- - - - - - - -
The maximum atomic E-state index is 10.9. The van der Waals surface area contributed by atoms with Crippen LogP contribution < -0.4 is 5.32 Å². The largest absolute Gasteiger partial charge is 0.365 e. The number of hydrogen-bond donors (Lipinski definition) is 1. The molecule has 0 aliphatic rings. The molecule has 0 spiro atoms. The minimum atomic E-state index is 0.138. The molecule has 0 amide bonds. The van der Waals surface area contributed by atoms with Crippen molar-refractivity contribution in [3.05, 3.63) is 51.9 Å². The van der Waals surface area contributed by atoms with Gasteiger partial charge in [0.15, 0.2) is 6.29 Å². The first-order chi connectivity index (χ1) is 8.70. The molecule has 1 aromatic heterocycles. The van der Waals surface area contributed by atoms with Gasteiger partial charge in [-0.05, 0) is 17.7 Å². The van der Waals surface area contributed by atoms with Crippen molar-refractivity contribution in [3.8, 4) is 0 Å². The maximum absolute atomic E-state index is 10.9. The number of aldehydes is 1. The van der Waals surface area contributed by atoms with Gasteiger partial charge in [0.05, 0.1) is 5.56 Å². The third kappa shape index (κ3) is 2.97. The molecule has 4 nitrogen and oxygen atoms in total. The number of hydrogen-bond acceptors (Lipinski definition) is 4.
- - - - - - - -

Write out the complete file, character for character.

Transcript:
The maximum atomic E-state index is 10.9. The van der Waals surface area contributed by atoms with Crippen LogP contribution < -0.4 is 5.32 Å². The largest absolute Gasteiger partial charge is 0.365 e. The number of hydrogen-bond donors (Lipinski definition) is 1. The molecule has 0 aliphatic rings. The molecule has 0 spiro atoms. The minimum atomic E-state index is 0.138. The molecule has 0 amide bonds. The van der Waals surface area contributed by atoms with Crippen molar-refractivity contribution in [3.05, 3.63) is 51.9 Å². The van der Waals surface area contributed by atoms with Gasteiger partial charge in [0.15, 0.2) is 6.29 Å². The first-order chi connectivity index (χ1) is 8.70. The molecule has 1 aromatic heterocycles. The van der Waals surface area contributed by atoms with Gasteiger partial charge in [-0.05, 0) is 17.7 Å². The van der Waals surface area contributed by atoms with Crippen molar-refractivity contribution in [3.8, 4) is 0 Å². The maximum absolute atomic E-state index is 10.9. The number of aldehydes is 1. The van der Waals surface area contributed by atoms with Gasteiger partial charge in [0.05, 0.1) is 5.56 Å². The third kappa shape index (κ3) is 2.97. The molecule has 4 nitrogen and oxygen atoms in total. The number of hydrogen-bond acceptors (Lipinski definition) is 4.